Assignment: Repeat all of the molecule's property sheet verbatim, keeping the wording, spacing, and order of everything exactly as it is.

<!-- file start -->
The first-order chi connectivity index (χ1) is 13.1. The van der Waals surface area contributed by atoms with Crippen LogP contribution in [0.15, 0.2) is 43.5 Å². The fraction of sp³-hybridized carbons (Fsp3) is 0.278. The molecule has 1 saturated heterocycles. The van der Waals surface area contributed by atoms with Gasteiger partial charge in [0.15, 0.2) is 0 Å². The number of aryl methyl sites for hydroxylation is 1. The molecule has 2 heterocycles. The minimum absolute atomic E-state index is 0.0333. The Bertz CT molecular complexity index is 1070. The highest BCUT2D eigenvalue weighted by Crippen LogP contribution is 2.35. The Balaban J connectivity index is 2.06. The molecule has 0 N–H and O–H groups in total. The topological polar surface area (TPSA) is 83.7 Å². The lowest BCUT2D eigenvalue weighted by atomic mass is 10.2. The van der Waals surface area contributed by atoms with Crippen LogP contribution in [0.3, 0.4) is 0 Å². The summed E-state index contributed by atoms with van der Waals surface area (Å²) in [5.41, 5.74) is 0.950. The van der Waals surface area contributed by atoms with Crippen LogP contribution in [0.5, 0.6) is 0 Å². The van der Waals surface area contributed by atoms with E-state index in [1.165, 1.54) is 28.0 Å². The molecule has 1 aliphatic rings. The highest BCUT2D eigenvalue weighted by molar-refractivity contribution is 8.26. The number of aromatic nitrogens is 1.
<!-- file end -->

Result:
The first-order chi connectivity index (χ1) is 13.1. The van der Waals surface area contributed by atoms with Crippen LogP contribution in [0.15, 0.2) is 43.5 Å². The fraction of sp³-hybridized carbons (Fsp3) is 0.278. The molecule has 1 saturated heterocycles. The van der Waals surface area contributed by atoms with Gasteiger partial charge in [0.15, 0.2) is 0 Å². The number of aryl methyl sites for hydroxylation is 1. The molecule has 2 heterocycles. The minimum absolute atomic E-state index is 0.0333. The Bertz CT molecular complexity index is 1070. The highest BCUT2D eigenvalue weighted by Crippen LogP contribution is 2.35. The Balaban J connectivity index is 2.06. The molecule has 0 N–H and O–H groups in total. The topological polar surface area (TPSA) is 83.7 Å². The lowest BCUT2D eigenvalue weighted by atomic mass is 10.2. The van der Waals surface area contributed by atoms with Crippen LogP contribution in [0.3, 0.4) is 0 Å². The summed E-state index contributed by atoms with van der Waals surface area (Å²) in [5.41, 5.74) is 0.950. The van der Waals surface area contributed by atoms with Crippen LogP contribution in [0.5, 0.6) is 0 Å². The van der Waals surface area contributed by atoms with E-state index in [1.165, 1.54) is 28.0 Å². The molecule has 1 aliphatic rings. The highest BCUT2D eigenvalue weighted by molar-refractivity contribution is 8.26. The number of aromatic nitrogens is 1.